Plant carrots early in the spring, when your cabbage transplants are still safe inside the nursery’s greenhouse or your windowsill (or wherever you grow your transplants!). When cabbage planting time comes, hopefully, your carrots will have germinated and are at least a few inches tall. Allow both plants to grow together.
As the cabbage plant increases in size, it will start to shade the carrots. Harvest baby carrots from around the cabbage plant’s growing base as they are shaded out, leaving the furthest away carrots to grow to full size.
Beets are a great companion plant for cabbage too, since they are similar in growth habit to carrots, as described above. They also share a few pests with cabbage. Beets are a great choice because they tend to be a bit easier to grow for novice gardeners than carrots.
Beets can be harvested at the baby stage for sweet, tender treats. Beets have another super power that makes them excellent companion plants – their greens! As the beets mature around the cabbage, harvest the greens to allow more space for the cabbage plant. Beet greens rival Swiss chard for health benefits and flavor.
Lettuce is an excellent choice for planting next to cabbage, though it doesn’t offer specific benefits in terms of pest protection. Lettuce and cabbage both prefer cool weather. Lettuce is an easy-going, quick crop that can be harvested multiple times. Lettuce can be planted before or at the time of transplanting cabbage.
The lettuce will mature in half the time as the cabbage and will regrow from harvested leaves for a second or even third harvest. As the lettuce and cabbage mature, keep harvesting the lettuce from around the cabbage plant before it gets shaded out.
Lettuce generally does not do well in the heat, so you can harvest all the lettuce and cabbage before the heat of summer. That leaves you with an open space to plant a heat loving crop. For example, pop in some okra or basil transplants in the space where cabbage and lettuce grew.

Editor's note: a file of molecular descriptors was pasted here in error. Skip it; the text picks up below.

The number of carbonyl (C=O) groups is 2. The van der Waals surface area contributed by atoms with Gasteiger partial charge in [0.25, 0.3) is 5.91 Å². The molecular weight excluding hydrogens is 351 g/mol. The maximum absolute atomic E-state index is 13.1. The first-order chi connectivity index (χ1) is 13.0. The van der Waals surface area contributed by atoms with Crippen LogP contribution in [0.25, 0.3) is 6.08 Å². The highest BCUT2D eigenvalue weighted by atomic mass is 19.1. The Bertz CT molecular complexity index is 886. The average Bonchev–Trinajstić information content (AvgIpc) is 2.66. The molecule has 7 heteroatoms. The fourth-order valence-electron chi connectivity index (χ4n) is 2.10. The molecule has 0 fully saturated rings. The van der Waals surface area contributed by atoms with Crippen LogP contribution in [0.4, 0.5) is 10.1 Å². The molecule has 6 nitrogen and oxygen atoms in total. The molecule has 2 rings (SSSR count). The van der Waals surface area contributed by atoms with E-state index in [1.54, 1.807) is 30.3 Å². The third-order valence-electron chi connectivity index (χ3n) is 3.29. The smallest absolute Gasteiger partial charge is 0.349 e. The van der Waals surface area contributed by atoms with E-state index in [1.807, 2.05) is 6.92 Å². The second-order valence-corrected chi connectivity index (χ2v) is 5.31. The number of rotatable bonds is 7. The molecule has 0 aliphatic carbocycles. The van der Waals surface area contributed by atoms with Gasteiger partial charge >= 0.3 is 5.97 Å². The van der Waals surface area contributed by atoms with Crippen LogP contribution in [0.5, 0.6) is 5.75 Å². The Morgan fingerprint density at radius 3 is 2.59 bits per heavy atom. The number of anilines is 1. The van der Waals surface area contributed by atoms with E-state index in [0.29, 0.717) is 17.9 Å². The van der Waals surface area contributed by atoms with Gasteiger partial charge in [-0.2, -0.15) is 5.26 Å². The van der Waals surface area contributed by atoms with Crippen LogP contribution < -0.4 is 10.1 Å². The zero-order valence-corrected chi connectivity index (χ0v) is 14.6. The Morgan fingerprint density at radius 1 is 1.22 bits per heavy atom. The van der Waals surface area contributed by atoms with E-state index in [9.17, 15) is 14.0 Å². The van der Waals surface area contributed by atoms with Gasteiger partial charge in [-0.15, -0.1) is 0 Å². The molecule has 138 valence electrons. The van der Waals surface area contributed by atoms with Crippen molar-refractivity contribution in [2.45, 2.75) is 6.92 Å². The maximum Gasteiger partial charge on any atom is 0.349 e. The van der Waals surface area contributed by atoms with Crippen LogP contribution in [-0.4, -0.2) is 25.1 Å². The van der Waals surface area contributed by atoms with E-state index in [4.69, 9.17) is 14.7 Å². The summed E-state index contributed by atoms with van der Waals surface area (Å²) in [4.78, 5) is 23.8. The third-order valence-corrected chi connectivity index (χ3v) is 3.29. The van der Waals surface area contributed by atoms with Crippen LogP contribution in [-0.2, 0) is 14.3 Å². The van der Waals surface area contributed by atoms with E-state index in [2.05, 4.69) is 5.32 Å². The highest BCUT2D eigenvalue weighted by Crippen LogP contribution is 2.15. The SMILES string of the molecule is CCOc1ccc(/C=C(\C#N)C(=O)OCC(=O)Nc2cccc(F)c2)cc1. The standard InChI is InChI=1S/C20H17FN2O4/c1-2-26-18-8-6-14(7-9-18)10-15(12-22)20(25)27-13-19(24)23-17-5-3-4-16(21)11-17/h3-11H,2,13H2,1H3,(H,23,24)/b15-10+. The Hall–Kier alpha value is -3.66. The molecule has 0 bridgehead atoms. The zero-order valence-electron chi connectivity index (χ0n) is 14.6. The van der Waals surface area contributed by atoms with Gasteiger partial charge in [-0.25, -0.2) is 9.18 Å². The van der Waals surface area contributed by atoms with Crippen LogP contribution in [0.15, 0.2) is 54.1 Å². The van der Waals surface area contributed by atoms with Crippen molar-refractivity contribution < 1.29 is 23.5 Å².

Scallions are excellent space savers since they grow small and lean. Sow scallion seeds directly into the garden as early as soil can be worked and be patient.
They are slow growers. Allow them to get past the “grass-stage” where the baby scallions resemble blades of grass, before planting cabbage transplants with them.
Scallions can be planted around the cabbage plants similar to how lettuce, carrots, and beets were described above. Scallions can be harvested at any stage after they are the size of a pencil, and have a long harvest window. Again, harvest the scallions closest to cabbage first, as the cabbage will eventually shade out the nearest scallions.
Spinach thrives in cool weather and is one of the first seeds you can plant in the spring – even when it is still freezing at night! It is also a “cut-and-come-again” crop, meaning if you harvest only some leaves from each plant it will continue to produce.
This makes it a great plant to establish and harvest from for a few weeks before putting in your cabbage plants. Similar to lettuce, harvest the spinach from around the cabbage plant until it gets shaded out.
One caution – aphids do love to hang out under the curled spinach leaves, especially as the weather warms. Keep an eye out that the aphids don’t move onto your cabbage plants. Remove spinach as the weather gets hot, even if it happens before your cabbage head is fully mature.
Dandelion greens are an unsung heroine of the garden due to their high nutrient content and few pests. They can churn out healthy greens all season long, even after you’ve pulled the cabbage plants in the summer heat!
Dandelion seed you purchase for planting is botanically different from the common yellow flowering lawn weed. Dandelion greens are actually chicory and are the same species as endive.
When spaced closely, dandelion greens will grow somewhat vertically, which makes them a great space saver next to space-hogging cabbage. Again, as the cabbage grows, harvest the dandelion green plants as they get shaded out.
Celery has been purported to repel cabbage moths, which makes it a good choice for companion planting with cabbage. Even if cabbage moths were to find your cabbage, chances are good they would not move onto the celery. Celery and cabbage both are best grown as transplants, prefer cooler weather, and need regular water for ideal growth formation.